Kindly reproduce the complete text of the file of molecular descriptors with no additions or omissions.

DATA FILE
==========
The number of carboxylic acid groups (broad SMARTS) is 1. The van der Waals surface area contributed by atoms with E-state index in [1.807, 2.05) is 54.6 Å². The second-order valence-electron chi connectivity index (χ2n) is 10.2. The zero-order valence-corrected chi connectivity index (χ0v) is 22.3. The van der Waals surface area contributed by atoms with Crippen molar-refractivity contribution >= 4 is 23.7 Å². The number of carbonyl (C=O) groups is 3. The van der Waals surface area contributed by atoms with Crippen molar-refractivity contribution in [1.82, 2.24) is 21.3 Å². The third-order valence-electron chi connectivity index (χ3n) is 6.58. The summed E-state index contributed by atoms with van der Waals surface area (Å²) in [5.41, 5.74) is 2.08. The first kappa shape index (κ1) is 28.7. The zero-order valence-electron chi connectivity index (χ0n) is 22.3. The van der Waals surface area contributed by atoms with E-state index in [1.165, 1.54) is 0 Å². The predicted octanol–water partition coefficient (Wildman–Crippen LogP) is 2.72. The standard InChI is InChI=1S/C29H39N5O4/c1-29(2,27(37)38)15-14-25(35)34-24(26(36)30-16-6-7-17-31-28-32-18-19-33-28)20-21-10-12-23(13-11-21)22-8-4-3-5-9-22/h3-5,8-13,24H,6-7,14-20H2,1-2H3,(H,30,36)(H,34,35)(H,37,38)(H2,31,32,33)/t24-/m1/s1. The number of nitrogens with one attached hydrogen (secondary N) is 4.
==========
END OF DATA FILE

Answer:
The number of carboxylic acid groups (broad SMARTS) is 1. The van der Waals surface area contributed by atoms with E-state index in [1.807, 2.05) is 54.6 Å². The second-order valence-electron chi connectivity index (χ2n) is 10.2. The zero-order valence-corrected chi connectivity index (χ0v) is 22.3. The van der Waals surface area contributed by atoms with Crippen molar-refractivity contribution >= 4 is 23.7 Å². The number of carbonyl (C=O) groups is 3. The van der Waals surface area contributed by atoms with Crippen molar-refractivity contribution in [1.82, 2.24) is 21.3 Å². The third-order valence-electron chi connectivity index (χ3n) is 6.58. The summed E-state index contributed by atoms with van der Waals surface area (Å²) in [5.41, 5.74) is 2.08. The first kappa shape index (κ1) is 28.7. The zero-order valence-electron chi connectivity index (χ0n) is 22.3. The van der Waals surface area contributed by atoms with E-state index in [1.165, 1.54) is 0 Å². The predicted octanol–water partition coefficient (Wildman–Crippen LogP) is 2.72. The standard InChI is InChI=1S/C29H39N5O4/c1-29(2,27(37)38)15-14-25(35)34-24(26(36)30-16-6-7-17-31-28-32-18-19-33-28)20-21-10-12-23(13-11-21)22-8-4-3-5-9-22/h3-5,8-13,24H,6-7,14-20H2,1-2H3,(H,30,36)(H,34,35)(H,37,38)(H2,31,32,33)/t24-/m1/s1. The number of nitrogens with one attached hydrogen (secondary N) is 4.